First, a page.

Michael Serbinis: What I've Learned by Moe Abdou


Building Flash Teams 
Like working on a hit movie, the key to success in an early-stage startup is in direct proportion to the quality of the players on the team.   


Why Not you
When you anticipate a future that’s radically different than the present, the only choice you have is whether or not you want to get involved.  Ask yourself what Malcolm X asked, 

“If not now then when, if not me then who?”

Malcom X

The Will To Win Is Everything
In the midst of building a startup, the overwhelming majority of time, you’ll be fighting against gravity and you’ll have to rely on your will get you through.  Strategy is perishable, but the will to succeed when you’re in the pit of despair is what makes the difference.


Learning To Think Bigger
Learning to think bigger starts with surrounding yourself with higher caliber people who aren’t afraid to tackle the world’s most complex problems; they know that through support and partnerships, they can have true, lasting impact.


The Moment Of Inspiration
This is the nudge you get when you discover something broken in the world.

The First Conversation
The first conversation with a potential founding team is about the shared mission of the company, the culture that you seek to build, and the kind of values that would make up that culture.  Culture is "the HOW” and is your most potent weapon.  Think of it like good hygiene.

The First Six Months
The first six months of a startup are about getting an experience together.  Build and get an MVP in the hands of consumers, and continually iterate until you get it right.

The Leader of A Startup 
The leader is the Chief Storyteller whose primary responsibilities include making sure there’s money in the bank, players on the field and a proper direction to head in.

Pushback Is Always Good 
One of the realities of building companies is that very few people will make it through the entire journey. There will be people that you need at the beginning, people you need in the end, and ones that make it work in the middle. Don’t take staff turnover personally.

Principles and Pattern Recognition Improve the Odds of Success
Think Bigger.  Focus on the 1% of the 1% (those super passionate and underserved).  Build technology and iterate fast.  Have a relentless pursuit of viability vs traditional business models.  Compete or perish.  Own the podium.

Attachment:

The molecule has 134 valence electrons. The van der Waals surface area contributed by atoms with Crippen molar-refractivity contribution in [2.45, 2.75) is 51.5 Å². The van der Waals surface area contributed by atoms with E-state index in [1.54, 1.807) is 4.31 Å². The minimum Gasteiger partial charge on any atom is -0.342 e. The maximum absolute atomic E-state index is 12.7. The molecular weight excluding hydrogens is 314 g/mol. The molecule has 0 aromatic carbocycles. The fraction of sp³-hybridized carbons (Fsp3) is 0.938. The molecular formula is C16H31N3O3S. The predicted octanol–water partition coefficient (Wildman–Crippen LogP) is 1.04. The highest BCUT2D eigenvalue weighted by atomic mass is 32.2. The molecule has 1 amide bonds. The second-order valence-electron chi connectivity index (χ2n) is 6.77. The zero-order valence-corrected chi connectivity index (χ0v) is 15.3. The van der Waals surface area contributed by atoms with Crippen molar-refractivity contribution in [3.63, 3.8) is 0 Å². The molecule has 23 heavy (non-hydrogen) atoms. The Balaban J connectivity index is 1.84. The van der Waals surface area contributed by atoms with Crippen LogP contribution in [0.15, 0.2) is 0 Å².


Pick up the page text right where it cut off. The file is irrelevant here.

Partnerships Are The Centerpiece of Global Expansion 
There’s no single recipe that fits all deals.  Focus on the incumbents who aren’t as nimble as you and always seek a win-win-win strategy.  In lieu of economics and market dynamics, which are certain to change, look for partners who share your deepest values and have buy-in at the highest level of leadership.

Radical Candor Really Helps when working with partners
There can’t be one winner. If there’s only one winner, you’re both losers.


Approaching Big Problems
It starts with understanding that you will never be able to eat an elephant at once. Break down the problem and solve it piece by piece.


There Are Three Kinds of People
There are dreamers and there are those who are stuck in reality — and then then there are those who can turn one into the other.  Those who see a better world ask themselves “if it’s going to happen why not me.” 



Further Reading
  • The Leadership Driving Coolhaus’ Ice Cream Empire — “The earth is craving people who try to be revolutionary, push the envelope, and take risks,” Natasha Case shared, reflecting on her time as a student at Berkeley. An architect by trade, the first step Natasha takes to fulfill this calling is physically drawing her vision.
  • Common Founder Brad Hargreaves Shares How His Time at General Assembly Inspired Him to Reimagine Co-Living — Albert Wegner, a partner at Union Square Ventures, recently wrote a moving post about finding and living our purpose. Despite the question ‘What is your purpose?’ proposing deep self-reflection, a challenge he dually recognizes, Albert’s writing inspired me to ask the guests who join me on 33founders the same question. As 33founders has evolved, my highest goal is to give individuals an opportunity to share their lives outside of their title; Unveiling their desires as well as the drive that keep them awake at night.
  • The Startup Glossary: Founders Share Their Go-To Learning Tools — Whether you mispronounced your boss’ name (It’s just Mike, not Mique) or were caught taking a selfie in the elevator, we all have our collection of embarrassing office moments. My most cringeworthy thus far happened when my dad asked our team to go around the table and share the resources we use to learn.


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